Angels in the Snow by Matt De La Pena – Our protagonist, Shy, is trapped in a blizzard with next to nothing to eat, leaving him with nothing but time to dwell on his issues. Luckily for him there’s an interesting girl in the apartment above, but she’s not going to let him off easy. The pacing came and went, but this is a good story.

What the Hell Have You Done, Sophie Roth by Gayle Forman – the Hannukah tale of the bunch, Sophie Roth has ended up at college in a small town in the middle of nowhere, and its making her feel very much the big city fish out of water. Until, she meets someone else who may just be the fish she needed to meet. I really like Sophie as a character, and I liked that she screwed up as much as she got things right. I just didn’t love it.

Your Temporary Santa by David Levithan – When his boyfriend Connor asked him to dress up as Santa Claus to convince Connor’s younger sister that there is a Santa Claus for one more year. But in the process he learns more about his boyfriend’s family and his place in his life. This one was good, but left me wanting more.

Beer Buckets and Baby Jesus by Myra McEntire – Vaughn has a reputation for causing trouble, and its just one of those instances that lands him serving community service helping to repair the Christmas Nativity that he (accidentally) burned down. Hilarity, hijinks, and love, ensue.

Welcome to Christmas, CA by Kiersten White – this one was saved by its ending. Maria lives with her mom and her boyfriend in Christmas, CA. She works at the Christmas Café, and life is pretty miserable. Until Ben shows up as the new cook and things take a turn for the strange.


Krampuslauf by Holly Black – This one is like the photo negative of The Girl Who Woke the Dreamer. What Laini Taylor go right in bring the fantastical to life Holly Black does wrong in this story which seemingly never ended.

Star of Bethlehem by Ally Carter – This one had such potential, but was given short shrift. Lydia changes tickets with Hulda, a foreign exchange student, and finds herself in Oklahoma instead of New York. She’s running from a big bad thing, but this short story doesn’t give it, or her growing feelings for Ethan, enough time to evolve.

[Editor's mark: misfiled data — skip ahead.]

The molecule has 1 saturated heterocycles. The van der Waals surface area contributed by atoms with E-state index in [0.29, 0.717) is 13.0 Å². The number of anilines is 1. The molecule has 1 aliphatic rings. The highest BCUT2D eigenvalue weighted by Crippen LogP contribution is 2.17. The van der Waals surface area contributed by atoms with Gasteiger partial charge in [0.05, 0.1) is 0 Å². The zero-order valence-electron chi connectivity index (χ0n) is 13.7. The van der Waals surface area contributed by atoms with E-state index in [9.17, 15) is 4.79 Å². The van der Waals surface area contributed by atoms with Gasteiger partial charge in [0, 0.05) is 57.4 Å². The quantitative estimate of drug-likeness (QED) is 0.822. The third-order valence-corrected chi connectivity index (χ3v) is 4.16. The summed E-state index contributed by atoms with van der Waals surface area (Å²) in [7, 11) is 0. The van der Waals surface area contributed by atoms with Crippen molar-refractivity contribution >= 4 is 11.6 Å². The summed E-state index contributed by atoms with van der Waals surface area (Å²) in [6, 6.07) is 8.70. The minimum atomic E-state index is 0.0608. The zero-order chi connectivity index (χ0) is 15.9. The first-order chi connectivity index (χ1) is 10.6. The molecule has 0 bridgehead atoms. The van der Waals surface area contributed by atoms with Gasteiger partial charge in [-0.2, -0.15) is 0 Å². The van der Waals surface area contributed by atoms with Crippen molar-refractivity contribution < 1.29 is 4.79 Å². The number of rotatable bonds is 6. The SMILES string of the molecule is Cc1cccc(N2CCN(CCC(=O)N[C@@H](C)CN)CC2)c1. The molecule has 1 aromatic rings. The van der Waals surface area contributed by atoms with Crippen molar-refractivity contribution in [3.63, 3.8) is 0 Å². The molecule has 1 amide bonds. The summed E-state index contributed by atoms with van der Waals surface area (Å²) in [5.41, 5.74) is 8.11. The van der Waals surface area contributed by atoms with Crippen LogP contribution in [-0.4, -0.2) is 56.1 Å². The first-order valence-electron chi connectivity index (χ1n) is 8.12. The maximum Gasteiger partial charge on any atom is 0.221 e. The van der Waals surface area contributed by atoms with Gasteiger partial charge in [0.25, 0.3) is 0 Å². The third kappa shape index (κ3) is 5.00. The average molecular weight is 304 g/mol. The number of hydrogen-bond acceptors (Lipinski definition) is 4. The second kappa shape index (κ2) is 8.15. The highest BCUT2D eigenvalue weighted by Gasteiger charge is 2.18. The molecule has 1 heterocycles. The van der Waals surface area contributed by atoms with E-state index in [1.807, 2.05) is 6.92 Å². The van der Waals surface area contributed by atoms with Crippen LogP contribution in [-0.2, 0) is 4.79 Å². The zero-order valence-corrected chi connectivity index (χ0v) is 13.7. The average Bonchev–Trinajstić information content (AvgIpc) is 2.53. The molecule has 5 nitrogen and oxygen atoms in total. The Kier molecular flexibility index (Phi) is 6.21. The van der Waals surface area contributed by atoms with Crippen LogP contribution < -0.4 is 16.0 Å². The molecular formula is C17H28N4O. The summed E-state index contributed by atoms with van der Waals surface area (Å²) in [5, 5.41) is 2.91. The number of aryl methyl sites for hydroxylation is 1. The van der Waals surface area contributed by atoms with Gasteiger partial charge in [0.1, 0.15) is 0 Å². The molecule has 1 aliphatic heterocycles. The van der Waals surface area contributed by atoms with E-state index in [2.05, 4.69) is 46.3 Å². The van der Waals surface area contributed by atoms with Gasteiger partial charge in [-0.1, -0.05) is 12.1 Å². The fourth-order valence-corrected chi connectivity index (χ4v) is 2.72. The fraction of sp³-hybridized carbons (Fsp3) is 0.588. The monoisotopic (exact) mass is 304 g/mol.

Polaris is Where You’ll Find Me by Jenny Han – this story made me angry. So angry. Santa adopts an orphan from South Korea 15 years ago, and now she’s growing up in the North Pole and falling in love with an elf. There is so much teenage angst and so little payoff. And the ending is sad.

This review was completed as part of the Cannonball Read.

Landline (CBR6 #52) (Cannonball!)

As we approach Thanksgiving here in the U.S. I’m reminded of the things I’m thankful for, and in the last several years Cannonball Read is one of the things I am extremely thankful for. It’s helped reignite my love of reading, its introduced me to a group of people who also love to be bookish readers and talk about what they’re reading and why it’s affecting them the way it is. And its helped pull me outside of myself in my real life as whole new conversations are starting with coworkers and friends about what we’re reading, and what they think I should read next, and just how scathing or bonkers a particular review of mine has gone.

But perhaps most importantly it’s exposed me to authors and books I may have otherwise missed. The prime example of that are Rainbow Rowell and her four books (so far!). I have loved them each individually and I love them as a group. I have bought copies for family, will begin pushing them on friends immediately, and generally sing their praises. Not every book or author is for everyone, but Rainbow Rowell and her books are for me.